Early-onset symptomatic radiation necrosis after stereotactic radiosurgery in the setting of COVID-19 infection
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In this brief report, we describe the case of a previously healthy 51-year gentleman who was treated with stereotactic radiosurgery to a dose of 12 Gy to a small right-sided vestibular schwannoma. MRI of the brain performed after treatment revealed stable treated disease but subsequently, the patient developed symptomatic COVID-19 based on PCR along with multiple cranial neurologic deficits, including right facial paralysis, hemifacial anesthesia, and anesthesia of the ipsilateral hard palate and tongue. MRI of the brain was repeated and demonstrated radiation necrosis in the adjacent brainstem for which he was treated with Pentoxifylline and Vitamin E, dexamethasone, and Bevacizumab with only partial improvement. The dose-volume metrics of the brainstem from his radiotherapy plan as well as the trajectory of his imaging findings do not match this clinical picture from radiotherapy alone. We review the basic pathogenesis of the inflammatory response to infection from the SARS-CoV-2 virus as well as the pathogenesis of radiation necrosis. Heightened awareness about potential risks with high-dose radiotherapy in patients with symptomatic COVID-19 should be considered. (c) 2021 American Association of Medical Dosimetrists. Published by Elsevier Inc. All rights reserved.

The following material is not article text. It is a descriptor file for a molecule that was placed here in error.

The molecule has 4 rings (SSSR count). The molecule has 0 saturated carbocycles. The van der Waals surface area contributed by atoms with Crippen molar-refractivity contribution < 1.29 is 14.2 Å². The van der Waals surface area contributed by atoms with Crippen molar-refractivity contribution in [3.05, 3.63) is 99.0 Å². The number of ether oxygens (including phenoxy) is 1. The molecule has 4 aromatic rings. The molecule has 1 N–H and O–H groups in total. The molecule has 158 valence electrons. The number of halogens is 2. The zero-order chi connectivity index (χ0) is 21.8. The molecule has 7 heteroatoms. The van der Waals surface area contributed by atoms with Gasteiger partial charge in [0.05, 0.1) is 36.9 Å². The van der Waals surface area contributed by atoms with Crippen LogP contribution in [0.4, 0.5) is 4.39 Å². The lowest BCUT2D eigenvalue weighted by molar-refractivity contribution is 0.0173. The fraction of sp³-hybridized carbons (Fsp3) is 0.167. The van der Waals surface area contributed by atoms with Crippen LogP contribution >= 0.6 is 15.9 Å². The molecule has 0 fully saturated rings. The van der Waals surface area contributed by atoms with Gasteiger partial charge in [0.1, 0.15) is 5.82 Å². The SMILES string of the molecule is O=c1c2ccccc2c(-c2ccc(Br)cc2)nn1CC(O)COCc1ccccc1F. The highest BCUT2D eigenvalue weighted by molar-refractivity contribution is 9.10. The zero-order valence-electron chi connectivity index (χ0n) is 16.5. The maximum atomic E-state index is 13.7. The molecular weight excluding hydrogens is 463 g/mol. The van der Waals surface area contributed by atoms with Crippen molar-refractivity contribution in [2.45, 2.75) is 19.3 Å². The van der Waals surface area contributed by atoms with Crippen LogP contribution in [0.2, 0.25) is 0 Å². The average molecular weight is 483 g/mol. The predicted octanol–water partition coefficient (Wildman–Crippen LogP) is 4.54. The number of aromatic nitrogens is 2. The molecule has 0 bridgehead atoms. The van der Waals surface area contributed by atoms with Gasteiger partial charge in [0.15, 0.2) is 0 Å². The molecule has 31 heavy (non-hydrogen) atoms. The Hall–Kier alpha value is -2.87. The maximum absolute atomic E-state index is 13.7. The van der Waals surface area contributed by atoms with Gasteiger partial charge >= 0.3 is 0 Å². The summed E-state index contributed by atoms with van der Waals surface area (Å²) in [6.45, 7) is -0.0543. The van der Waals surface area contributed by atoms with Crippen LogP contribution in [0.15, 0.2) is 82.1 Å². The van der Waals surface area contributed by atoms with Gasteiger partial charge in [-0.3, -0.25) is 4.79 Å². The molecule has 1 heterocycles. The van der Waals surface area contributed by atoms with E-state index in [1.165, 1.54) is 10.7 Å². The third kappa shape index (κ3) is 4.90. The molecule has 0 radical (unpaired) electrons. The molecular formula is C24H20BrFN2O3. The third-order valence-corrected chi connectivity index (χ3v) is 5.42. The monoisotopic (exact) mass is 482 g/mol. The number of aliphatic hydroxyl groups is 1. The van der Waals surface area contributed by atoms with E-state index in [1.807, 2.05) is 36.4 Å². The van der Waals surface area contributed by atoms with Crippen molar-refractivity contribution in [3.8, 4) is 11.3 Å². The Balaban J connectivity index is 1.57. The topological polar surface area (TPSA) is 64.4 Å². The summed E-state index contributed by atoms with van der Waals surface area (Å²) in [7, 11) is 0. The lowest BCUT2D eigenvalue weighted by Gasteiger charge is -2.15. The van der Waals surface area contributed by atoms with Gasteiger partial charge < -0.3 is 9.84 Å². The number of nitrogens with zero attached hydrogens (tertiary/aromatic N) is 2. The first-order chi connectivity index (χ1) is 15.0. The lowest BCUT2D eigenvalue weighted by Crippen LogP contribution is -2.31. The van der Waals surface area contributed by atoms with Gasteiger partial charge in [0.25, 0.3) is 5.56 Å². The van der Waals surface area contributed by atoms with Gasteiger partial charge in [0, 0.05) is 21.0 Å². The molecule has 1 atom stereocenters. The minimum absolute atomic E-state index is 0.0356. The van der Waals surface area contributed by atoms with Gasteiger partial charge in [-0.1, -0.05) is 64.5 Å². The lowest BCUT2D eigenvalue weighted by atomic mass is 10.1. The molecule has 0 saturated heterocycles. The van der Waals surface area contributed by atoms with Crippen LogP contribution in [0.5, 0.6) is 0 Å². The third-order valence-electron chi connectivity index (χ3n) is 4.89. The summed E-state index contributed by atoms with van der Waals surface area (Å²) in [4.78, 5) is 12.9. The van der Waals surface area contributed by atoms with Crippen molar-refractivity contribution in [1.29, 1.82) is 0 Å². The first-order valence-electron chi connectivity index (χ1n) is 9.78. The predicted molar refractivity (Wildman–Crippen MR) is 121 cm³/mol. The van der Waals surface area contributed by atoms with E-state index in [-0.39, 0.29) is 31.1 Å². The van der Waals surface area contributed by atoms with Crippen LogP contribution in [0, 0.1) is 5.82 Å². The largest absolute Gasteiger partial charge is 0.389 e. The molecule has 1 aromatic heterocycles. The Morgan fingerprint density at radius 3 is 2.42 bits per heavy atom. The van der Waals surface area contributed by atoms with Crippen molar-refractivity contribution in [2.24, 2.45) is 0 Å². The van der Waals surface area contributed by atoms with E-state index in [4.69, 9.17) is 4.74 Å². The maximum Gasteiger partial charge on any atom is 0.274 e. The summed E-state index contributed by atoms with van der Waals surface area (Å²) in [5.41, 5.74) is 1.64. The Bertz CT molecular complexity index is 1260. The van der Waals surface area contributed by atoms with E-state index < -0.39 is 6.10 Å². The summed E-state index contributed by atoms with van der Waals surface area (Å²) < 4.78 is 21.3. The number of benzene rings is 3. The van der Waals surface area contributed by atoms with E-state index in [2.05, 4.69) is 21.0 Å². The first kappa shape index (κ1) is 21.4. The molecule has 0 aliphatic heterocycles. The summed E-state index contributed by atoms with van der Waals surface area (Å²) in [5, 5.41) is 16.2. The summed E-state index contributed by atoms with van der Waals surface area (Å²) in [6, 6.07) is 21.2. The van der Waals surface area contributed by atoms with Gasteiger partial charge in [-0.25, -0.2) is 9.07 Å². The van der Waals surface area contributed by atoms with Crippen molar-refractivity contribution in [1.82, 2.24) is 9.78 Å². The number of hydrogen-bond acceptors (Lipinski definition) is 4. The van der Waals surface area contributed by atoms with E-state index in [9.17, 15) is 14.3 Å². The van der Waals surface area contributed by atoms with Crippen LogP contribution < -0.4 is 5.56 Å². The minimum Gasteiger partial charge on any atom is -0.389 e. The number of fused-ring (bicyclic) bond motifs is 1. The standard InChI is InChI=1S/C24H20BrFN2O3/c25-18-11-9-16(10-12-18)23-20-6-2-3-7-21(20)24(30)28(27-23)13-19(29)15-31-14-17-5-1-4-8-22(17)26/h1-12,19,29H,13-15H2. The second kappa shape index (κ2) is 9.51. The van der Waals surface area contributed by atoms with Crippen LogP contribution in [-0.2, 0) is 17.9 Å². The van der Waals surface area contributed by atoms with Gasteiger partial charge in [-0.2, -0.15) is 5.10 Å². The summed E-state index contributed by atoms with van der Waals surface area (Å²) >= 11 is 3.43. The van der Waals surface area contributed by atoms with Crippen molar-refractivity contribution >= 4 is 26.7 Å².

Kotecha, Rupesh and Weltman, MD, Eduardo, "Early-onset symptomatic radiation necrosis after stereotactic radiosurgery in the setting of COVID-19 infection" (2021). Coronavirus Research at FIU. 81.
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